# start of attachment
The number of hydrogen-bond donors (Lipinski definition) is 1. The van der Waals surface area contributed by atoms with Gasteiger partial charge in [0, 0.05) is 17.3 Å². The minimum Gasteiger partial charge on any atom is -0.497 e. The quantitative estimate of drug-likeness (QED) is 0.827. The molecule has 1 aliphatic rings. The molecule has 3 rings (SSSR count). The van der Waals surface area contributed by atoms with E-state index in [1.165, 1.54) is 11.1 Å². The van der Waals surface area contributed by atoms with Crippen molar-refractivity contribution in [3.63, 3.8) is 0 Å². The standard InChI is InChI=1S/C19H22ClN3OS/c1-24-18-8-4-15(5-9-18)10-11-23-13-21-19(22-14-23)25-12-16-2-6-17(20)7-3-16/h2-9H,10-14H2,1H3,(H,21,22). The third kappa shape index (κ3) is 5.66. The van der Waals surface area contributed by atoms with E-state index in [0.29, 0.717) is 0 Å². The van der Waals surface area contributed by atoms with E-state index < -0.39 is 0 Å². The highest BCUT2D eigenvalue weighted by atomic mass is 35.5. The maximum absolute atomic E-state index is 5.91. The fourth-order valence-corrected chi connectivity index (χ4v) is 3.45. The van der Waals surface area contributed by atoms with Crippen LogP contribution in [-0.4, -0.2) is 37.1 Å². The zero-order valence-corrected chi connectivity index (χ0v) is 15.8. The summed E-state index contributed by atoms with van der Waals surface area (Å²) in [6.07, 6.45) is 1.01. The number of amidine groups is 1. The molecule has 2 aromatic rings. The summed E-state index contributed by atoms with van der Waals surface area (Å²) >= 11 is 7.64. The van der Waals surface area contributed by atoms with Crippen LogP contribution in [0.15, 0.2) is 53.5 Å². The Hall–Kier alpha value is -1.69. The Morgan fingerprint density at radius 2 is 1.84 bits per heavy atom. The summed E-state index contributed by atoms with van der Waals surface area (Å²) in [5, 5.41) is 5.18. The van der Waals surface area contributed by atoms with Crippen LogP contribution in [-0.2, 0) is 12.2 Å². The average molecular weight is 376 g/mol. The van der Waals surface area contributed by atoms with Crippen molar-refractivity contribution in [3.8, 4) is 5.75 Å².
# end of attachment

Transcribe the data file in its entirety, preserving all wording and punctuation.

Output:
The number of hydrogen-bond donors (Lipinski definition) is 1. The van der Waals surface area contributed by atoms with Gasteiger partial charge in [0, 0.05) is 17.3 Å². The minimum Gasteiger partial charge on any atom is -0.497 e. The quantitative estimate of drug-likeness (QED) is 0.827. The molecule has 1 aliphatic rings. The molecule has 3 rings (SSSR count). The van der Waals surface area contributed by atoms with E-state index in [1.165, 1.54) is 11.1 Å². The van der Waals surface area contributed by atoms with Crippen molar-refractivity contribution in [3.63, 3.8) is 0 Å². The standard InChI is InChI=1S/C19H22ClN3OS/c1-24-18-8-4-15(5-9-18)10-11-23-13-21-19(22-14-23)25-12-16-2-6-17(20)7-3-16/h2-9H,10-14H2,1H3,(H,21,22). The third kappa shape index (κ3) is 5.66. The van der Waals surface area contributed by atoms with E-state index in [0.29, 0.717) is 0 Å². The van der Waals surface area contributed by atoms with E-state index < -0.39 is 0 Å². The highest BCUT2D eigenvalue weighted by atomic mass is 35.5. The maximum absolute atomic E-state index is 5.91. The fourth-order valence-corrected chi connectivity index (χ4v) is 3.45. The van der Waals surface area contributed by atoms with Crippen LogP contribution in [-0.4, -0.2) is 37.1 Å². The zero-order valence-corrected chi connectivity index (χ0v) is 15.8. The summed E-state index contributed by atoms with van der Waals surface area (Å²) in [6.07, 6.45) is 1.01. The number of amidine groups is 1. The molecule has 2 aromatic rings. The summed E-state index contributed by atoms with van der Waals surface area (Å²) >= 11 is 7.64. The van der Waals surface area contributed by atoms with Crippen LogP contribution in [0.15, 0.2) is 53.5 Å². The Hall–Kier alpha value is -1.69. The Morgan fingerprint density at radius 2 is 1.84 bits per heavy atom. The summed E-state index contributed by atoms with van der Waals surface area (Å²) in [5, 5.41) is 5.18. The van der Waals surface area contributed by atoms with Crippen LogP contribution in [-0.2, 0) is 12.2 Å². The average molecular weight is 376 g/mol. The van der Waals surface area contributed by atoms with Crippen molar-refractivity contribution in [3.8, 4) is 5.75 Å².